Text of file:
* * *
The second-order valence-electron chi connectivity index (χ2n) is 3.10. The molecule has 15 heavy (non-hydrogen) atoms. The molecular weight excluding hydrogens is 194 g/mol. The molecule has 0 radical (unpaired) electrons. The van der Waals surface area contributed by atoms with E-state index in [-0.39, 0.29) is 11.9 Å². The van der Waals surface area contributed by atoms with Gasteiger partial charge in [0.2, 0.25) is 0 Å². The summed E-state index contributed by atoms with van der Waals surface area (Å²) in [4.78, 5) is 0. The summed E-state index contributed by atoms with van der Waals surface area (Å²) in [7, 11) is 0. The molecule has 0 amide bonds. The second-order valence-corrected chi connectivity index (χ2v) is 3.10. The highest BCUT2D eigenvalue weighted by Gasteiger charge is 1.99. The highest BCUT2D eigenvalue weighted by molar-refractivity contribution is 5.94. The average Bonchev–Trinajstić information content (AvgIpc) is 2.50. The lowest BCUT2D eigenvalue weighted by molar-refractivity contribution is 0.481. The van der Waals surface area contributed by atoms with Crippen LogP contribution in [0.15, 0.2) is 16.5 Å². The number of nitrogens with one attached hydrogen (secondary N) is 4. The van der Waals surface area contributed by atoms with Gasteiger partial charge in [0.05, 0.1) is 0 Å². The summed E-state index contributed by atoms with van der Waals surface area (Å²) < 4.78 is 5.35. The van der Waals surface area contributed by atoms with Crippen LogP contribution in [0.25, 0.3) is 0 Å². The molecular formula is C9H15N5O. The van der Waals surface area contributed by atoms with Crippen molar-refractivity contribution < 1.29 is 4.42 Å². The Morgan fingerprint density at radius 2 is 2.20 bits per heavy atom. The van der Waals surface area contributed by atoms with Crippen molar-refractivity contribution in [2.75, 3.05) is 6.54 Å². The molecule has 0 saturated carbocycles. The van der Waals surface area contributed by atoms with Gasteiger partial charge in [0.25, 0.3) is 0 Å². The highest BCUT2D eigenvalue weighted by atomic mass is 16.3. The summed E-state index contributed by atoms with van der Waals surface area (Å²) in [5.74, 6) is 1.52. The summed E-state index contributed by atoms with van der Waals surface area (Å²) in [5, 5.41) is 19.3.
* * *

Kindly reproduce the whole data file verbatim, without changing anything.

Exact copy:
The second-order valence-electron chi connectivity index (χ2n) is 3.10. The molecule has 15 heavy (non-hydrogen) atoms. The molecular weight excluding hydrogens is 194 g/mol. The molecule has 0 radical (unpaired) electrons. The van der Waals surface area contributed by atoms with E-state index in [-0.39, 0.29) is 11.9 Å². The van der Waals surface area contributed by atoms with Gasteiger partial charge in [0.2, 0.25) is 0 Å². The summed E-state index contributed by atoms with van der Waals surface area (Å²) in [4.78, 5) is 0. The summed E-state index contributed by atoms with van der Waals surface area (Å²) in [7, 11) is 0. The molecule has 0 amide bonds. The second-order valence-corrected chi connectivity index (χ2v) is 3.10. The highest BCUT2D eigenvalue weighted by Gasteiger charge is 1.99. The highest BCUT2D eigenvalue weighted by molar-refractivity contribution is 5.94. The average Bonchev–Trinajstić information content (AvgIpc) is 2.50. The lowest BCUT2D eigenvalue weighted by molar-refractivity contribution is 0.481. The van der Waals surface area contributed by atoms with Crippen LogP contribution in [0.15, 0.2) is 16.5 Å². The number of nitrogens with one attached hydrogen (secondary N) is 4. The van der Waals surface area contributed by atoms with Gasteiger partial charge in [0.05, 0.1) is 0 Å². The summed E-state index contributed by atoms with van der Waals surface area (Å²) < 4.78 is 5.35. The van der Waals surface area contributed by atoms with Crippen LogP contribution in [0.25, 0.3) is 0 Å². The molecular formula is C9H15N5O. The van der Waals surface area contributed by atoms with Crippen molar-refractivity contribution < 1.29 is 4.42 Å². The Morgan fingerprint density at radius 2 is 2.20 bits per heavy atom. The van der Waals surface area contributed by atoms with Crippen molar-refractivity contribution in [2.75, 3.05) is 6.54 Å². The molecule has 0 saturated carbocycles. The van der Waals surface area contributed by atoms with Gasteiger partial charge in [0.25, 0.3) is 0 Å². The highest BCUT2D eigenvalue weighted by atomic mass is 16.3. The summed E-state index contributed by atoms with van der Waals surface area (Å²) in [5.74, 6) is 1.52. The summed E-state index contributed by atoms with van der Waals surface area (Å²) in [5, 5.41) is 19.3.